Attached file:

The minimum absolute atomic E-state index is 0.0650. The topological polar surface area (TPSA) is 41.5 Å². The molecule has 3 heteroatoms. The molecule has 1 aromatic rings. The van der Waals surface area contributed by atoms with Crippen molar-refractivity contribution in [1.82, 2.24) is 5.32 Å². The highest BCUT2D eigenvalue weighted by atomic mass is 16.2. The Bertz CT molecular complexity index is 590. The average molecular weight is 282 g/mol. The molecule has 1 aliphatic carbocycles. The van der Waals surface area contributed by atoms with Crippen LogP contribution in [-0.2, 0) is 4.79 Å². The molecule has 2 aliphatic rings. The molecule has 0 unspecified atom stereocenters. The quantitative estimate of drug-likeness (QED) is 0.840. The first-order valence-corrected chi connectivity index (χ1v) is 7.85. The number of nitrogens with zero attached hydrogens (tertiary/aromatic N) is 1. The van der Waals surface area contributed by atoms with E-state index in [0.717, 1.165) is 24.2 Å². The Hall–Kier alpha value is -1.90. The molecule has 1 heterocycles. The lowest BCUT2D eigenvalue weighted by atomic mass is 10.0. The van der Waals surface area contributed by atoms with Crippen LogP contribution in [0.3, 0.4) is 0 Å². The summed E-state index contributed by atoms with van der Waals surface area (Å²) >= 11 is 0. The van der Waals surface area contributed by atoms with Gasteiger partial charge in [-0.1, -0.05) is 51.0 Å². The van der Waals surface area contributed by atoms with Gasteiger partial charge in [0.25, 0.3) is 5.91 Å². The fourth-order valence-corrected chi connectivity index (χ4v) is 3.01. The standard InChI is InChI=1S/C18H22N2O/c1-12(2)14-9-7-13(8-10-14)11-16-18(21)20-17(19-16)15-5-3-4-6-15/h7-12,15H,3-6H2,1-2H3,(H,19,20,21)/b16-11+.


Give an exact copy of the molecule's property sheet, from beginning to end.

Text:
The minimum absolute atomic E-state index is 0.0650. The topological polar surface area (TPSA) is 41.5 Å². The molecule has 3 heteroatoms. The molecule has 1 aromatic rings. The van der Waals surface area contributed by atoms with Crippen molar-refractivity contribution in [1.82, 2.24) is 5.32 Å². The highest BCUT2D eigenvalue weighted by atomic mass is 16.2. The Bertz CT molecular complexity index is 590. The average molecular weight is 282 g/mol. The molecule has 1 aliphatic carbocycles. The van der Waals surface area contributed by atoms with Crippen LogP contribution in [-0.2, 0) is 4.79 Å². The molecule has 2 aliphatic rings. The molecule has 0 unspecified atom stereocenters. The quantitative estimate of drug-likeness (QED) is 0.840. The first-order valence-corrected chi connectivity index (χ1v) is 7.85. The number of nitrogens with zero attached hydrogens (tertiary/aromatic N) is 1. The van der Waals surface area contributed by atoms with E-state index in [0.717, 1.165) is 24.2 Å². The Hall–Kier alpha value is -1.90. The molecule has 1 heterocycles. The lowest BCUT2D eigenvalue weighted by atomic mass is 10.0. The van der Waals surface area contributed by atoms with Crippen LogP contribution in [0.3, 0.4) is 0 Å². The summed E-state index contributed by atoms with van der Waals surface area (Å²) >= 11 is 0. The van der Waals surface area contributed by atoms with Gasteiger partial charge in [-0.1, -0.05) is 51.0 Å². The van der Waals surface area contributed by atoms with Gasteiger partial charge in [0.25, 0.3) is 5.91 Å². The fourth-order valence-corrected chi connectivity index (χ4v) is 3.01. The standard InChI is InChI=1S/C18H22N2O/c1-12(2)14-9-7-13(8-10-14)11-16-18(21)20-17(19-16)15-5-3-4-6-15/h7-12,15H,3-6H2,1-2H3,(H,19,20,21)/b16-11+.